Pennsylvania Must Implement Names-Based HIV Reporting System, Philadelphia Inquirer Editorial States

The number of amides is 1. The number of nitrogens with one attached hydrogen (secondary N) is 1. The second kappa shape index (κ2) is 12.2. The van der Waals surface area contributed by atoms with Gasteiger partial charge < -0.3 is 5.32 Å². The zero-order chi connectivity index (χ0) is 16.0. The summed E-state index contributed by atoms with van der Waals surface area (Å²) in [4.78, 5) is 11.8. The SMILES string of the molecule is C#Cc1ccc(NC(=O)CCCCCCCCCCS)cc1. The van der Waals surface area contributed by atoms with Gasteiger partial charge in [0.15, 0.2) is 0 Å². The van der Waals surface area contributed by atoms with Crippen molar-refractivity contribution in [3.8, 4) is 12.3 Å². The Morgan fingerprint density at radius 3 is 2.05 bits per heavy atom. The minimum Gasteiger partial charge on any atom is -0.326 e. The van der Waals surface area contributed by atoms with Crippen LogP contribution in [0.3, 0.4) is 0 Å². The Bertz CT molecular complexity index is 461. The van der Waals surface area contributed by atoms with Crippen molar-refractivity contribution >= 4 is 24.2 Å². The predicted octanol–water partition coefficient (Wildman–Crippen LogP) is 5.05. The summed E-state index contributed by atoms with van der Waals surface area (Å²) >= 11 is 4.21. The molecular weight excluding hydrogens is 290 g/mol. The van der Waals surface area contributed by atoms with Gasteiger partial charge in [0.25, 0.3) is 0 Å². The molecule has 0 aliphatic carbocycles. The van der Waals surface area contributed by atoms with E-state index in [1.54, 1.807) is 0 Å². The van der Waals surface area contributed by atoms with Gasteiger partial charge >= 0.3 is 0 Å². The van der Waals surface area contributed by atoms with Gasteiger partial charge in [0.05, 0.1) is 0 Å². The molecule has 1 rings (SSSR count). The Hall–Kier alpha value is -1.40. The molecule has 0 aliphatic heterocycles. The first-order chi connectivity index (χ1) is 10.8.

No one can say for sure what trends in HIV transmission and infection are emerging in Pennsylvania due to a lack of mandatory HIV reporting policies, which means that "an untold number of pre-AIDS patients are invisible to health officials," a Philadelphia Inquirer editorial states. The editorial notes that Pennsylvania is "one of the few states" that does not require doctors to report HIV cases, although it does have a system in place for documenting information on individuals with AIDS. The lack of information means that "Pennsylvania -- seventh highest state for AIDS cases -- could be sitting on an HIV time bomb," the editorial states. While AIDS activists have "blam[ed]" Gov. Tom Ridge (R) for his "foot-dragging" on the issue while he "was still being eyed for the vice presidential slot," this view is "too pat a bit of scapegoating," the editorial says. AIDS activists themselves, along with physicians, have "slowed things down by fighting over data collection methods," with some arguing in favor of coded reporting and others supporting a confidential names-based system. The editorial supports names-based reporting methods, stating, "Coded reporting -- used by only a handful of states -- is still so imperfect that it often does not provide critical demographic information, such as gender and race, on new HIV patients." The editorial says that although the state should implement a names-based reporting system, it also must do more to promote anonymous HIV testing, which is "a needed alternative for any so fearful of having their names collected by the state that they shun HIV testing" (Philadelphia Inquirer, 4/7).This is part of the KHN Morning Briefing, a summary of health policy coverage from major news organizations. Sign up for an email subscription.